To put it simply, it’s the law in Canada. This is why WHMIS training, testing and certification is now in such high demand. In virtually all industries across our Nation, companies are exploring options to have their staff WHMIS trained.
On October 31st, 1988 – WHMIS became a Canadian law. It was developed by a series of representatives from Industry & Labour, and Government. Many people question who it is that ultimately enforces this law. On a provincial level, it is enforced by provincial or territorial Health & Safety Agencies. Federally speaking, WHMIS is enforced by HR Development Canada (Labour Branch).
As an employer, having a sold Health & Safety program, which includes regular WHMIS training and testing is a great way to “insure” your business against an audit by Workplace Health & Safety. Although audits are always something that companies hope to avoid, they are becoming more and more frequent in Canadian workplaces. During these audits, Employers must be able to provide proof of WHMIS training in the form of a WHMIS certificate and/or training records. It doesn’t stop there though, the employer must exercise their due diligence by demonstrating safe hands-on practices associated with various products and chemicals, and keep a record of this.
Although it is ultimately the responsibility of the Employer to provide WHMIS awareness training to their Employees, countless people looking to become WHMIS certified to assist them in obtaining a new career path. They are simply hoping that this will provide them with the “marketable edge” needed to secure a better job. Obviously a contributing factor to this “marketable edge” is that obtaining WHMIS Certification shows motivation and dedication to potential employers. The fact that someone has taken the time to seek out this training, lends much credibility to the type of worker that they will be. In a job market of such fierce competition, one can truly never have too much to offer on a job application.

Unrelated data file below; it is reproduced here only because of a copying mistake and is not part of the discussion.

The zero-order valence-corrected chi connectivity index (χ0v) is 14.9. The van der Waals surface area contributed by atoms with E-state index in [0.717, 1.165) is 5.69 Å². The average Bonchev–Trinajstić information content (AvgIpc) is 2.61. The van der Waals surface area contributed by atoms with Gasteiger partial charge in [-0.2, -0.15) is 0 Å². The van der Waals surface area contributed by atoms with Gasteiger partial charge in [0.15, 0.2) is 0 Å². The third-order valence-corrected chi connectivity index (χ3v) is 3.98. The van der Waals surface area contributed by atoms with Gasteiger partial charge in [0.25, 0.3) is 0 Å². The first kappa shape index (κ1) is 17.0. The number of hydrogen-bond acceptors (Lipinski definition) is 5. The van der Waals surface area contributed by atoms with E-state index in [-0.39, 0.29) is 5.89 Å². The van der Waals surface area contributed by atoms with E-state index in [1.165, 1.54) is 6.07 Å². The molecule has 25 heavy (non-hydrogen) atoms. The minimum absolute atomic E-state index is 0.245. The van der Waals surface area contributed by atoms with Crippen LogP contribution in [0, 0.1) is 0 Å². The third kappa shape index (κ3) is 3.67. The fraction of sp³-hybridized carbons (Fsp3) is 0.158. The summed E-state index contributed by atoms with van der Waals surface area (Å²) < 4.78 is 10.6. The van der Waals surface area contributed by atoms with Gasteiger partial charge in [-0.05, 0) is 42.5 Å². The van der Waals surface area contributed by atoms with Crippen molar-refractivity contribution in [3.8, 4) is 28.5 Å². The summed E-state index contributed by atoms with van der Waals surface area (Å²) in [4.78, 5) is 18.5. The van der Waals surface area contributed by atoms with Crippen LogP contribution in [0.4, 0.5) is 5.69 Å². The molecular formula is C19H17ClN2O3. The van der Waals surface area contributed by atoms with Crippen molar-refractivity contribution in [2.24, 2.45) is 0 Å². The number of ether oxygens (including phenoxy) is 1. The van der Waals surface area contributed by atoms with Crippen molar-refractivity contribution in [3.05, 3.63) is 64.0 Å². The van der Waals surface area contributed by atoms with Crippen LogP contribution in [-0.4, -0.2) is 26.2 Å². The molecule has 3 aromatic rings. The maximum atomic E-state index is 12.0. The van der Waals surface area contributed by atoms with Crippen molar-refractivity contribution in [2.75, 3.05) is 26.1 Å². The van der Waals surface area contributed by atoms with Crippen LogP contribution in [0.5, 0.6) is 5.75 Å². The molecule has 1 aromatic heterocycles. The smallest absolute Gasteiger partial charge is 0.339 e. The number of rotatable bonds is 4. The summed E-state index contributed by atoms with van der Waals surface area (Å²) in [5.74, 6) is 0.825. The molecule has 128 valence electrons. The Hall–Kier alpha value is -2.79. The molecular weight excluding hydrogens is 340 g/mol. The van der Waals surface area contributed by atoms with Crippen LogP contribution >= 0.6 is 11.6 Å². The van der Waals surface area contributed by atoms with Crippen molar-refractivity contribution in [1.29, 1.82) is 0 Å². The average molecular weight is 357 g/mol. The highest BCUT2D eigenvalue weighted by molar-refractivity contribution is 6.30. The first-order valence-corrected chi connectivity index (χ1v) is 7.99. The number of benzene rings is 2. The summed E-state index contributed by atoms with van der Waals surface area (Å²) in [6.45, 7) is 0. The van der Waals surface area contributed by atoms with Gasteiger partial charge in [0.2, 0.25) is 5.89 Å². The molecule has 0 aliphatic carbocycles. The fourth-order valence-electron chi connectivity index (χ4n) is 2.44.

Still not convinced why WHMIS is so important? Consider this fact. Health & Safety violations are considered criminal offences in Canada. The Criminal Code now states that "Everyone who undertakes, or has authority, to direct how another person does work or performs a task, is under a legal duty to take reasonable steps to prevent bodily harm to that person, or any other person, arising from that work or task."
Each year in Canada 800,000 people are injured or killed on the job. The most distressing part about these accidents is that they were ALL preventable.
Above and beyond all other reasons, this is truly why WHMIS is so important. Knowledge is power, and knowledgeable Workers are safe Workers.
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